I'm not saying this is deliberate deception on the GAO's part. The GAO does have a reputation
for impartiality, though there was some evidence of some political pressure by the industry in the 2003 study, I doubt that that was at work here. Instead, it was just sloppiness.
The clearest, most succinct illustration of the loopholes in the prevailing wage law remains How to Underpay H-1B Workers [...]by John Miano, founder of the Programmers Guild and one of the four witnesses in the hearing. I highly recommend it. It shows how an employer can pay an H-1B $39,000 for a job that Americans normally get paid $70-90,000 for--yet be in full compliance of the law.
Note once again that it is not just the small firms that underpay the H-1Bs. The above Web page is for Bank of America workers, and my analysis of Intel's saving money by hiring H-1Bs is at

I'm enclosing two articles on the hearing, plus John Miano's own notes.
Miano has done outstanding work on the wage issue, but the scope of this hearing served to totally obscure that work. He did mention in his testimony that a major problem was loopholes in the legal definition of prevailing wage, but this was clearly lost on the press: Neither of the two articles below, nor the Dobbs show, mentioned it. The GAO report, sadly, eclipsed Miano's testimony.

I should point out that even though it is perfectly legal to pay an H-1B below market wages, and it is perfectly legal to hire an H-1B without making any attempt to recruit U.S. citizen/permanent resident workers, it is NOT legal to say you prefer or even insist on H-1B applicants.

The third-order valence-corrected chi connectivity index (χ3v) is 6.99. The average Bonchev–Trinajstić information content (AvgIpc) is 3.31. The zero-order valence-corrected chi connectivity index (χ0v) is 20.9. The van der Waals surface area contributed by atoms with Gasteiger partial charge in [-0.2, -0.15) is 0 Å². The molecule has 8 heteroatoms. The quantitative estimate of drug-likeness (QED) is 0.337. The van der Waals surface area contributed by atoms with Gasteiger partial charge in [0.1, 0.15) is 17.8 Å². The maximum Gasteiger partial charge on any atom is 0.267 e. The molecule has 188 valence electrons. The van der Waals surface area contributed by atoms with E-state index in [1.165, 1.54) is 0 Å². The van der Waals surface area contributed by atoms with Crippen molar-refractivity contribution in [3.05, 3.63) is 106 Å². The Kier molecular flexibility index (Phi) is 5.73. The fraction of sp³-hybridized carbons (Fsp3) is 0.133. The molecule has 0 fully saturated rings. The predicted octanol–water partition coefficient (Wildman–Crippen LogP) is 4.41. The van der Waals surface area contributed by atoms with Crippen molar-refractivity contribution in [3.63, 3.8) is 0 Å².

Miano and the Guild recently filed a complaint in the Dept. of Justice on this, and it will be interesting to see how that plays out. But for the most part, as I said, the problem with H-1B is loopholes, not lack of enforcement.

One interesting part of Miano's notes is the point about Rep. Jackson-Lee (D-Texas). She has been one of the staunchest supports of the industry's view on H-1B in the House, but I must say that she has outdone herself here. As I have been saying throughout this posting, giving the DOL more enforcement powers would have almost no value, but Jackson-Lee does not want to throw American workers even that tiny bone.

Amazing. Lee would seem to have a number of reasons to back the industry on H-1B: she reportedly had strong ties to Enron; her predecessor had made enemies of Enron and the business community by opposing NAFTA; and her husband is a high-ranking administrator at the University of Houston (academia is a huge source of support for H-1B).

By the way, though she is African-American and she portrays herself as a fighter in support of black people, she has refused the entreaties of black leaders who point out to her that black engineers are being harmed by the H-1B program.

You can access the hearing testimony, including a video, at